ARM and Unicef team up on wearables for the developing world

The organizations kick off a multiyear partnership by announcing a design contest to create potentially life-saving wearable devices.

Ben Fox Rubin Former senior reporter
Ben Fox Rubin was a senior reporter for CNET News in Manhattan, reporting on Amazon, e-commerce and mobile payments. He previously worked as a reporter for The Wall Street Journal and got his start at newspapers in New York, Connecticut and Massachusetts.
Ben Fox Rubin
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ARM's Simon Segars, left, and Unicef's Erica Kochi in New York on Tuesday. Kochi holds Literacy Bridge's listening device -- a product both Unicef and ARM are supporting -- which is used in Ghana to provide health and education information. Ben Fox Rubin/CNET

NEW YORK -- No one today would call a smartwatch vital to someone's life. There's an effort to change that.

British chip designer ARM and Unicef -- the United Nations Children's Fund -- on Tuesday came together to unveil a new multiyear partnership to develop technologies for people living in some of the poorest and more remote regions of the world. The partnership's first effort is a contest called "Wearables for Good" that kicked off Tuesday and invites designers to create new wearable devices for people living in developing countries.

The intent is to come up with wearables that are "not just nice to have, but that people need to have," Erica Kochi, a head of Unicef Innovation, said at an event held at the New York Academy of Sciences.

Unicef Innovation, which works on technologies to advance Unicef's work with women and children, hopes designers will come up with wearables that could alert people of fires, diagnose health needs, encourage behavioral changes such as washing hands, and track data in real time like the vitals of a mother and her fetus, Kochi said. Many of these wearables could be used in refugee camps or remote areas that are far from major infrastructure or medical facilities.

The partnership will name two winners from the contest in November, with each receiving $15,000 and mentorship from ARM and the design firm Frog.

In addition to the design challenge, ARM plans to help Unicef fast-track some of its pilot technology projects, offering several million dollars in funding, as well as its technological know-how and connections to the broader tech world. For instance, ARM could help Unicef Innovation's efforts to provide power in Burundi, treat HIV and AIDS in Zambia or create jobs in Kosovo. Longer term, the two organizations also plan to research potential business opportunities in developing countries -- looking into transportation, education, wearables and other areas -- in hopes of spurring on more investment in those regions.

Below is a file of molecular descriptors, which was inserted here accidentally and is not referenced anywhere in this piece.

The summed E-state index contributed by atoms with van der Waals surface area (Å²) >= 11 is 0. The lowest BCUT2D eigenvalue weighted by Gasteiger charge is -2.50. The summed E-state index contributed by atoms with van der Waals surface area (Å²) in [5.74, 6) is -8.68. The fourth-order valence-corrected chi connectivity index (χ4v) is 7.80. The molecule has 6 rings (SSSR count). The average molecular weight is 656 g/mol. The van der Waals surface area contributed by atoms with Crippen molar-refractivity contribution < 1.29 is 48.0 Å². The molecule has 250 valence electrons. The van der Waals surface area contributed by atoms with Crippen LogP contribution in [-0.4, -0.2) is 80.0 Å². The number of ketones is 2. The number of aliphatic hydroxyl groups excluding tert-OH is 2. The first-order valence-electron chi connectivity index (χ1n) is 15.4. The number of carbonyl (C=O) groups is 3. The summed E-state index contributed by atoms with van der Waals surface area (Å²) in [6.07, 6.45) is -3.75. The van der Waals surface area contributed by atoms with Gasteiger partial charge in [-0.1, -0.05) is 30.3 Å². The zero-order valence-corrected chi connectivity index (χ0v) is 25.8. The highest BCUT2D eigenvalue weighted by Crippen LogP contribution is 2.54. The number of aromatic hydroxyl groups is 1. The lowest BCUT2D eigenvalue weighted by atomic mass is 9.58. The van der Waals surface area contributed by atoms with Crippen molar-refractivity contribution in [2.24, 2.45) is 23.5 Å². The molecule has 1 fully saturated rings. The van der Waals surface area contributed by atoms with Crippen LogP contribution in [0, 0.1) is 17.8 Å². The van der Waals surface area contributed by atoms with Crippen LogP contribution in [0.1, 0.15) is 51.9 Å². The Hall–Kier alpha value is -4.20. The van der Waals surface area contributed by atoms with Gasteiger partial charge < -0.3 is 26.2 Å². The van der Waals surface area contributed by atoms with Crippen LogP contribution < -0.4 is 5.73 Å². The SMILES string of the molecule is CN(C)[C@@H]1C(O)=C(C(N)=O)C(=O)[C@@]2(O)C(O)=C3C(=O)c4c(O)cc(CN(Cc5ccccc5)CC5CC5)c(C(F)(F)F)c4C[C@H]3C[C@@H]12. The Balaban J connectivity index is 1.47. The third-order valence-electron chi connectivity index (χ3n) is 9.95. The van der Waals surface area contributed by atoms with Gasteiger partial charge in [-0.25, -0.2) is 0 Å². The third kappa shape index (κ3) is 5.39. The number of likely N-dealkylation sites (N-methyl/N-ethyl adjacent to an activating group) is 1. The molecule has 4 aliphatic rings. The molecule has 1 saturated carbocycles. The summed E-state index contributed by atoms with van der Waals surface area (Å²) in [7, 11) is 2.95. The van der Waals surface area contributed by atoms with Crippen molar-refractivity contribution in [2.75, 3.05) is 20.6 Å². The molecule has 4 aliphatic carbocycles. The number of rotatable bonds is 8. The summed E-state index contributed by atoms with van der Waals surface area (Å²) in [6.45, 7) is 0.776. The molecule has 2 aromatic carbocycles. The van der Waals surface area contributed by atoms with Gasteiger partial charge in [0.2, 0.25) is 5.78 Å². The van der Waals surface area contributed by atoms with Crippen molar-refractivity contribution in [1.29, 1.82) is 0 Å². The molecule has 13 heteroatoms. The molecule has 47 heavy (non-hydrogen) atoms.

For now, wearable devices are a growing part of the tech industry, with most major tech firms already selling smartwatches or fitness bands. Still, most of these devices can be used only for fitness tracking or smartphone notifications and haven't become a central part of most people's lives. Creating wearables that serve a much more significant mission could elevate these devices to becoming a critical part of many people's lives.

However, wearable technology is still in its infancy, so it's hard to say exactly whether any of the lofty goals set out in the contest can be achieved, particularly when these devices need to be priced cheaply and used in remote areas with little access to electricity.

The ARM-Unicef partnership is among a handful of projects tech firms are working on to expand their services to the developing world. Facebook's Internet.org and Google's Project Loon are working on bringing Internet service to remote regions of the world. Also, Wikipedia has done work to make its free, user-generated encyclopedia available in developing countries.

ARM wants to join in this process in hopes of reaching growing populations in Asia and Africa that may be underserved by the global business community. ARM CEO Simon Segars said he often hears from others that there is little money to be made in developing countries. He contends that the business opportunities there aren't well understood, which is why his company and Unicef plan to research those areas.

"It feels to me like the pace of innovation has increased, the cost of innovation has come down and we are in a world where people want to partner," Segars said in an interview. "So if some good comes from this, then that will be great."